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Optimal House Color in Cold Climate

  1. Sep 19, 2009 #1
    A house with AC in a hot climate should be painted white (or covered with mirrors) to reduce absorption of light from the hotter sun and surrounding objects. That seems obvious.

    But what should cover a house in a cold climate? The house interacts with a system that is hotter than it (the sun) and a system that is colder than it (its immediate surroundings), so the analysis is more complicated. In order to minimize losses to surrounding objects, the paint should be a poor emitter of infrared. In order to maximize absorption from the sun, the paint should be a good absorber of visible light (black). I'd like to know a few things to answer my question.

    1) Which effect is generally more important, absorbing as much visible light as possible or emitting as little infrared as possible?
    2) Is it possible for a material to simultaneously be a good visible absorber and a poor infrared emitter? If so, could you give a specific example?
  2. jcsd
  3. Sep 19, 2009 #2


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    In cold climates, we don't worry about thermal gain from sunlight. The most important factor is to keep in the heat that we have paid for. With conventional studded walls, it is common to achieve this with fiberglass insulation faced with foiled paper (facing toward the heated area). Want to reduce heat-loss further? Use 2x6 studs (and more insulation) instead of 2x4s for better insulation, caulk and seal seams to reduce infiltration, etc.

    When it's zero outside, the sun is low, and the wood-stove is cranked up for warmth, thermal gain from the sun is a very minor factor.
  4. Sep 19, 2009 #3
    I) The first one, of course. Use the black color. It absorbs everything and transmits to the wall that stays rather cold so no infra-red radiation is re-emitted, as a matter of fact.

    II) I have no idea.
  5. Sep 19, 2009 #4


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    Theoretically, the darker paint would be preferable, but in practical terms it matters little. The amount of work that you have to do to heat or cool a house depends on the temperature differential between the inside and the outside. If you want to keep your house at 70 deg F in colder climates, you'll have a few summer days with a 20 deg differential to overcome with the AC, and quite a few winter days with 70 deg or more differential to overcome.

    Come to New England and look at all the old farmhouses - mostly white-painted clapboard exteriors.
  6. Sep 19, 2009 #5

    Bob, what is your proof for your first assertion?
  7. Sep 19, 2009 #6
    Turbo, what is your evidence?
  8. Sep 20, 2009 #7
    Different colours transmit or reflect some wavelengths better than others and if a colour is a bad net absorber of a particular wavelength when cooler than the surroundings it is also a bad net emitter of that wavelength when warmer than the surroundings.To reduce radiant losses from the walls they should be painted white (ideally silver).The savings,however,will be minimal since most of the heat reaching the outer wall surfaces is lost to the surroundings by convection.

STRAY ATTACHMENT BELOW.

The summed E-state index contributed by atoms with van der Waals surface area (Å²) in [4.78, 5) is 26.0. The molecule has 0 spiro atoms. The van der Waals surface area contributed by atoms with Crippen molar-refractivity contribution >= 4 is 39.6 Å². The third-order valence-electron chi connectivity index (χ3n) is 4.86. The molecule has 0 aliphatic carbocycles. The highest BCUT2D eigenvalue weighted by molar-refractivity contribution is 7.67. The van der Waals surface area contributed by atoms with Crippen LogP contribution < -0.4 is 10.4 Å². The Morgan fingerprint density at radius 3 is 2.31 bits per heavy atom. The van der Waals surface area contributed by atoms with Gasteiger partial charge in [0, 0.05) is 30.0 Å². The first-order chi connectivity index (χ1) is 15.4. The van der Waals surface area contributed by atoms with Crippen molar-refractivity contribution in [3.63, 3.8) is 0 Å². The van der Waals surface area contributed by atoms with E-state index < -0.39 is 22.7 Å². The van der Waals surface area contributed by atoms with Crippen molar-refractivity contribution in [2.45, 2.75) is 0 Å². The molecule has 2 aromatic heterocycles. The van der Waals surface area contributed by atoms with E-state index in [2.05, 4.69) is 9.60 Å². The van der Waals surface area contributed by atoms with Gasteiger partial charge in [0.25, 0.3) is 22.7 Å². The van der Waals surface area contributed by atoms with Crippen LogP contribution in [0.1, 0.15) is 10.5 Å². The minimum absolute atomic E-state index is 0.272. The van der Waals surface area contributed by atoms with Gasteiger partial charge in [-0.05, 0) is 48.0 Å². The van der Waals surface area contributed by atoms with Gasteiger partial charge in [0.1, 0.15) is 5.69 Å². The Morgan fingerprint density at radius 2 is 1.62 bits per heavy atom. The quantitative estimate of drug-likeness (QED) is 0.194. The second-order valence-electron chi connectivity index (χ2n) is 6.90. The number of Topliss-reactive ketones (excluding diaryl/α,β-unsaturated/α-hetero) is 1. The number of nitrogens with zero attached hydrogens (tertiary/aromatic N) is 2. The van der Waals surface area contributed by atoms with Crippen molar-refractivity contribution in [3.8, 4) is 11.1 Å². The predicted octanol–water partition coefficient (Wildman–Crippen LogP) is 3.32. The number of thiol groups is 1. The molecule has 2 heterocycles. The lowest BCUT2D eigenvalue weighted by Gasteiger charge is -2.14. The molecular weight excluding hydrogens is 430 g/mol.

You may be able to get more information by googling "spectral emissivity"
  9. Sep 20, 2009 #8
    I'm not so sure there is a one size fits all answer. In my own house for example, in NJ, winter sun from the south tends to warm the exterior rear of my house and together with heat gain through south facing windows results in my furnace hardly running. An hour or two after the sun sets, my furnace begins to run normal on/off cycles during the night.

    Clearly one effect is the relative number of winter hours of daylight to the number of hours of darkness. The more hours of darkness the more important to emit as little heat as possible from inside where costs. As an extreme example, if there is no visible winter sun why bother trying to capture any solar energy?? Another factor would be average temperature differences between day and night.

    Judging from typical passive solar systems, a dark interior mass is most useful for capturing and storing as much solar radiation as possible. Once sunlight disappears, using some type of reflective window covering to keep in the heat is most efficient.

    You might check on low E glass to get an idea about heat gains and losses relative to plain glass....
  10. Sep 20, 2009 #9
    Dadface, I'm not sure you understand my questions. Your answer looks at only one of the two interactions. Reducing emission makes sense, but this would also tend to reduce the amount of absorbed radiation from the sun. It seems it would be best to get a poor emitter of infrared and a good absorber of visible.

    I agree that this effect is probably unimportant from a practical standpoint.
  11. Sep 21, 2009 #10
    If I understand you correcly you need a colour that has a high emissivity for a band of wavelengths in the visible part of the spectrum and a low emissivity for a band of wavelengths in the IR part of the spectrum.I cannot think of an easy way to find a paint with the characteristics you need a major problem being that emissivity is temperature dependant.
  12. Sep 21, 2009 #11
    OK, it looks like we have 4 different answers to question 1:
    1) Paint it black to maximize visible absorption.
    2) Cover it with foil to minimize IR emission.
    3) It really doesn't matter.
    4) It depends.
    I'm going with 3 and 4 unless someone can provide evidence for 1 or 2.

    Regarding the second question, the low E glass is a good example of transmitting visible while reflecting IR.
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